Price discounts vs. consumer promotions
14 Jan 2022
Brands discount the price of products to attract new customers and generate more sales.
When a brand puts a product “on sale”, there is nothing for the consumer to do other than bring the product to the cash register and automatically get the discount. And the higher the discount, the more likely it is that products will be purchased.
However, consumers associate low price with low quality, particularly when the brand name is not familiar. A discount pricing strategy increases the chance that the product will be perceived as lower in quality. While the brand may gain customers who make decisions on price alone, other customers may choose competitor products because of perceived quality. Lower prices may drive sales for a limited time, but do not build customer loyalty. When a lower priced alternative comes along, the brand may lose hard-earned market share.
Money off coupons do the same, again creating an expectation to wait until there is a coupon. That eventually leads to the erosion of margin which is then difficult to recover without a large increase in sales volume.
An alternate to price discounting are different types of consumer promotions. Instead of lowering the price of the product, give the consumer something additional of value, or a chance to win something.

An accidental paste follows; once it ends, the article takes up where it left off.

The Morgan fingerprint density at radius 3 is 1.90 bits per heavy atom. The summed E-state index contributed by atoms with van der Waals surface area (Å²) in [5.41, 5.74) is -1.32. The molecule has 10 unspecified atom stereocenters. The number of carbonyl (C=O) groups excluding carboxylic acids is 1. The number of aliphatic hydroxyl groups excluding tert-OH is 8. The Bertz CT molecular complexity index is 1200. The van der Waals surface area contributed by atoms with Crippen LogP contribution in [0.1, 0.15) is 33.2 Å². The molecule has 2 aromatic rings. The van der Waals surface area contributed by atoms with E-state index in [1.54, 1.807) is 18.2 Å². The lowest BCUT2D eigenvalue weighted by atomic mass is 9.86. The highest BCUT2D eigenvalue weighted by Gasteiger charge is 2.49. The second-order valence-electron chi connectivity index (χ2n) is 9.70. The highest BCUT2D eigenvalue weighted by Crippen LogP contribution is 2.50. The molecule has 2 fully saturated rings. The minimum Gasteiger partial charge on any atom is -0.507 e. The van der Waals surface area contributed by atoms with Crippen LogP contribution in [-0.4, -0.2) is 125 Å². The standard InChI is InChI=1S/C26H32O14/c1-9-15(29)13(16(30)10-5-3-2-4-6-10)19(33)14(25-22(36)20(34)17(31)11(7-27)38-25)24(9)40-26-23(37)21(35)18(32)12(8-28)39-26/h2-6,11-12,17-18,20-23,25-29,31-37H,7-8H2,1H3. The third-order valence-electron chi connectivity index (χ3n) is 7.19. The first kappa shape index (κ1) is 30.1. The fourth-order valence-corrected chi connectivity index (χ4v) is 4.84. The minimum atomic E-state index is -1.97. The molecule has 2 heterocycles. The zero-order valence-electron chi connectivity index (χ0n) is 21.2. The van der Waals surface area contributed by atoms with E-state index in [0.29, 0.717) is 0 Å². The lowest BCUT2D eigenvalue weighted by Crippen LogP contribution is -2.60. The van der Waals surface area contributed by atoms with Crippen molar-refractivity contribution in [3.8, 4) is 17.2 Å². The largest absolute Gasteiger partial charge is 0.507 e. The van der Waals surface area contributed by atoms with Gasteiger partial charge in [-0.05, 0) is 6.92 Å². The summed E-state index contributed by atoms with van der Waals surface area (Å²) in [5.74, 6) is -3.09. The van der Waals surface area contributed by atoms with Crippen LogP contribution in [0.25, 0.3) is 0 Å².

As a form of comparison, let’s look at a scenario where a brand is selling a product for $3, and over the course of 1 month sells 1M products totaling $3M in sales. If that brand were running a price discount, how much would the discount need to be to move the needle and generate more sales? If we look at 25% off, that equates to $750K in discounts (and lost revenue) if all products are sold within the 30-day period.
If the brand instead kept the product at full price but ran a promotion that would allow consumers to try the product for free, what would that look like from an expense standpoint?
Point of sale, social media, digital advertising, etc. would lead consumers to a microsite. The consumer would upload their receipt to the website to get a full $3 refund of the product.
Instead of discounting the price of the product, the brand would get the exposure and benefit of the investment in promotional advertising, and the entire cost of all rebates could be covered with a Fixed Fee of $450K, meaning that once the fee is agreed upon, all redemptions are covered, regardless of how many. The brand spends less overall, does not discount the product price and gets retailer buy in.
We at VCG PromoRisk help brands create and run promotional alternatives to price discounting, which maintains brand equity, long term margin and profitability.
Contact us to discuss what type of mechanic would not only help you build your brand from a long-term point of view, but also reward your consumers and bring you a better overall ROI.